Saturday, February 28, 2009

CFLs - revisited

From time to time, I like to look through my old QSTs and read articles I missed; or re-read articles that that I may have glanced over too quickly the first time.

In this case, the November 2008 had an article about making your station "green". Now anything that pertains to "green" tends to make me groan. Don't get me wrong ..... I believe in conservation, using energy wisely, not wasting resources and being a good steward towards the planet. But, in accordance with my Catholic upbringing, I believe that the planet was created for us; and not we for the planet. Ecology as a religion is just not my thing.

All that notwithstanding, the article was interesting and useful; as it contained some interesting information about CFLs - compact fluorescent lights. I have started using them about 16 months ago - mainly in my kitchen. The lights in the kitchen are recessed indoor floods and they tended to have very short lifespans. I switched over to Philips CFLs and for the most part have been happy with them. They do not generate any RFI that I can detect. I can have my radio on and if someone turns on the kitchen lights, I am oblivious to it. I can't "hear" them on the K2, which is known throughout the Amateur Radio world for its fine receiver. In addition to them being "radio quiet" the CFLs have lived up to their reputation of being longer lived. I haven't had to change them since I installed them. 14 months may not seem very long to you; but regular incandescent floods were only lasting 4 months or so - so to me, it means a lot. The thing I don't like about them, though, is that they are very dim on start up. I can come downstairs in the middle of the night or first thing in the morning; and when I turn them on, it's just not the same. Regular incandescent bulbs come on at full brightness. These Philips CFLs take about three or four minutes to "warm up" to full output.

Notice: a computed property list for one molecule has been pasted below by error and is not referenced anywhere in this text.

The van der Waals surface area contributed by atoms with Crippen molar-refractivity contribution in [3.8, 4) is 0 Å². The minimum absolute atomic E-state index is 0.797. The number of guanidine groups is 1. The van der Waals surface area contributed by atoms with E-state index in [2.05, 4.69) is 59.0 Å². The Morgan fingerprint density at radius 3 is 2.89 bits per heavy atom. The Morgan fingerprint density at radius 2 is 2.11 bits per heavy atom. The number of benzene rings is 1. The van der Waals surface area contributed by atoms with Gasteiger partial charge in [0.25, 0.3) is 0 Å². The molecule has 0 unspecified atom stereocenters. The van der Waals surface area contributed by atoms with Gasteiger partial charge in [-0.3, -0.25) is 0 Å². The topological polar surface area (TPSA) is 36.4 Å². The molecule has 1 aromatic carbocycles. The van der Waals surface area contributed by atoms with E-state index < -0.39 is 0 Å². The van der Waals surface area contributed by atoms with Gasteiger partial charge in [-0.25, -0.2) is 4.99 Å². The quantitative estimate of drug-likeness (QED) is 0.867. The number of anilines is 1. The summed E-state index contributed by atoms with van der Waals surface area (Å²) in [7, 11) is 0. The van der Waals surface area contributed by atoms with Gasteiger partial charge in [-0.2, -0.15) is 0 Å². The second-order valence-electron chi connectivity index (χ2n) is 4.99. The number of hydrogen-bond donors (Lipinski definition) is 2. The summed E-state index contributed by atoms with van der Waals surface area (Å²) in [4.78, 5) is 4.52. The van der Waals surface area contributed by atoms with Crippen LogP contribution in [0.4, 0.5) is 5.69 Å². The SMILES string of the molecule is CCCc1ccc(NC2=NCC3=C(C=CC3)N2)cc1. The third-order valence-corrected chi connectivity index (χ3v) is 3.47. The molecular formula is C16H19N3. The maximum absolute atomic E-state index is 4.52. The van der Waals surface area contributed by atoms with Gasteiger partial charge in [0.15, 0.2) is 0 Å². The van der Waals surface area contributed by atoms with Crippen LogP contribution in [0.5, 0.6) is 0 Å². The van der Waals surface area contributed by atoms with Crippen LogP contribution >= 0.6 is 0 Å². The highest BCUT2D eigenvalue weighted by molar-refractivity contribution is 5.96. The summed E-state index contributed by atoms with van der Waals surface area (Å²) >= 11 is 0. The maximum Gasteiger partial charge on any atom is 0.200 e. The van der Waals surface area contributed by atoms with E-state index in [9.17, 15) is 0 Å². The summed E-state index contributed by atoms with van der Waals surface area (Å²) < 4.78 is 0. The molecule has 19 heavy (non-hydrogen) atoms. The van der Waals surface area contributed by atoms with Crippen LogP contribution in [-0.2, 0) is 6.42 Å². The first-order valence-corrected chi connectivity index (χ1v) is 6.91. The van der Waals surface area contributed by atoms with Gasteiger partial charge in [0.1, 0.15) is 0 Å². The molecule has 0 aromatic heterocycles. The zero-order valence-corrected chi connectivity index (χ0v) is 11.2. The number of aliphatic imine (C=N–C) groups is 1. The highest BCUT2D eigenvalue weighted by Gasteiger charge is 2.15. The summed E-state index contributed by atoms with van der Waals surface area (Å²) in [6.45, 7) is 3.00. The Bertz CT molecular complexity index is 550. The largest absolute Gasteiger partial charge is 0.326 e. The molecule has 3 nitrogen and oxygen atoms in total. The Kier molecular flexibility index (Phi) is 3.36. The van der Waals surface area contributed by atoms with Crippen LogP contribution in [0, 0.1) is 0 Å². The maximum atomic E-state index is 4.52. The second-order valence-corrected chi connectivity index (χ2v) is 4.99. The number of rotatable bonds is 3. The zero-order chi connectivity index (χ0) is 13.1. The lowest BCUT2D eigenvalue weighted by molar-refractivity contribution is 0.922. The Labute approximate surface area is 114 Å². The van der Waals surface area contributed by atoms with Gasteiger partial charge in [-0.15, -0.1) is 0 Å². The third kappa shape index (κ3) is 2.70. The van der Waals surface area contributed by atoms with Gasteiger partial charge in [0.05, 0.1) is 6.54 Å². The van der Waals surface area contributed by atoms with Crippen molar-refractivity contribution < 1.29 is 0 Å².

Getting back to the QST article, the author recommended GE CFLs as they are the only ones that do not come with an RFI warning printed on the package. So when I went grocery shopping today, I bought two 100 Watt equivalent GE CFLs. And sure enough, there is no RFI warning label on the package (although there is a warning that they have to be recycled properly as these little devils, like all CFLs, contain mercury). I decided to test the author's claims and installed them in the two ceiling fixtures that I have in my basement shack.

His claims are true. No RFI that these 52 year old ears can hear, anyway! BUT, the one big difference I noted was that when I turned these puppies on - they are BRIGHT !!!! I would say at least 90% of their normal operational brightness. No annoying dimness while waiting for them to "warm up". And to me that is a big deal!